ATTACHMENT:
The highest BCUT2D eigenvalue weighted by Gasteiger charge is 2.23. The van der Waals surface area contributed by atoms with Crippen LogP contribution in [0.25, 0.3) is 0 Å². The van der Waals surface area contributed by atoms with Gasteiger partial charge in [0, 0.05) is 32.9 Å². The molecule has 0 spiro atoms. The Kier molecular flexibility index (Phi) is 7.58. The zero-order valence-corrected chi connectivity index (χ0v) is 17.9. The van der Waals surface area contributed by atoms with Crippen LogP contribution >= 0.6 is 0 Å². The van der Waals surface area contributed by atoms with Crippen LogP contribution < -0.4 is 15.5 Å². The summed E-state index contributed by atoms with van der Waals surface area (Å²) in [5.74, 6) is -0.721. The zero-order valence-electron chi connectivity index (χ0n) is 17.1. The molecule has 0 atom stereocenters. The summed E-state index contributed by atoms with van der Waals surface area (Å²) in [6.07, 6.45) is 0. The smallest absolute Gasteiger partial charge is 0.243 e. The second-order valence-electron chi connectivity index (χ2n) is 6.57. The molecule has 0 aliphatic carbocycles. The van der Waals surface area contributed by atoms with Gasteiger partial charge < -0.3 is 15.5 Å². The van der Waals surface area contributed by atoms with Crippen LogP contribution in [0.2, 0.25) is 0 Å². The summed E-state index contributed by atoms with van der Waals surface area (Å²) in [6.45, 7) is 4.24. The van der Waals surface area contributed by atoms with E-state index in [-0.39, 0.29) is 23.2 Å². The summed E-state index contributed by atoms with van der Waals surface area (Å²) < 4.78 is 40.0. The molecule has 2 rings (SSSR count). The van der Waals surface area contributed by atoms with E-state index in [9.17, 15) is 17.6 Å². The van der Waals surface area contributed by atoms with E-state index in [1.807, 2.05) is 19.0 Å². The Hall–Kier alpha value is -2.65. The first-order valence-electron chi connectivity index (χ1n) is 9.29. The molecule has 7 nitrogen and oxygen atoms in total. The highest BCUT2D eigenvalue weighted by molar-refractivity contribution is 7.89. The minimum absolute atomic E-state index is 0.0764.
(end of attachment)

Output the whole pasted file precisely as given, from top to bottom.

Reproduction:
The highest BCUT2D eigenvalue weighted by Gasteiger charge is 2.23. The van der Waals surface area contributed by atoms with Crippen LogP contribution in [0.25, 0.3) is 0 Å². The van der Waals surface area contributed by atoms with Gasteiger partial charge in [0, 0.05) is 32.9 Å². The molecule has 0 spiro atoms. The Kier molecular flexibility index (Phi) is 7.58. The zero-order valence-corrected chi connectivity index (χ0v) is 17.9. The van der Waals surface area contributed by atoms with Crippen LogP contribution >= 0.6 is 0 Å². The van der Waals surface area contributed by atoms with Crippen LogP contribution < -0.4 is 15.5 Å². The summed E-state index contributed by atoms with van der Waals surface area (Å²) in [5.74, 6) is -0.721. The zero-order valence-electron chi connectivity index (χ0n) is 17.1. The molecule has 0 atom stereocenters. The summed E-state index contributed by atoms with van der Waals surface area (Å²) in [6.07, 6.45) is 0. The smallest absolute Gasteiger partial charge is 0.243 e. The second-order valence-electron chi connectivity index (χ2n) is 6.57. The molecule has 0 aliphatic carbocycles. The van der Waals surface area contributed by atoms with Gasteiger partial charge < -0.3 is 15.5 Å². The van der Waals surface area contributed by atoms with Crippen LogP contribution in [0.2, 0.25) is 0 Å². The summed E-state index contributed by atoms with van der Waals surface area (Å²) in [6.45, 7) is 4.24. The van der Waals surface area contributed by atoms with E-state index in [-0.39, 0.29) is 23.2 Å². The summed E-state index contributed by atoms with van der Waals surface area (Å²) < 4.78 is 40.0. The molecule has 2 rings (SSSR count). The van der Waals surface area contributed by atoms with E-state index in [9.17, 15) is 17.6 Å². The van der Waals surface area contributed by atoms with E-state index in [1.807, 2.05) is 19.0 Å². The Hall–Kier alpha value is -2.65. The first-order valence-electron chi connectivity index (χ1n) is 9.29. The molecule has 7 nitrogen and oxygen atoms in total. The highest BCUT2D eigenvalue weighted by molar-refractivity contribution is 7.89. The minimum absolute atomic E-state index is 0.0764.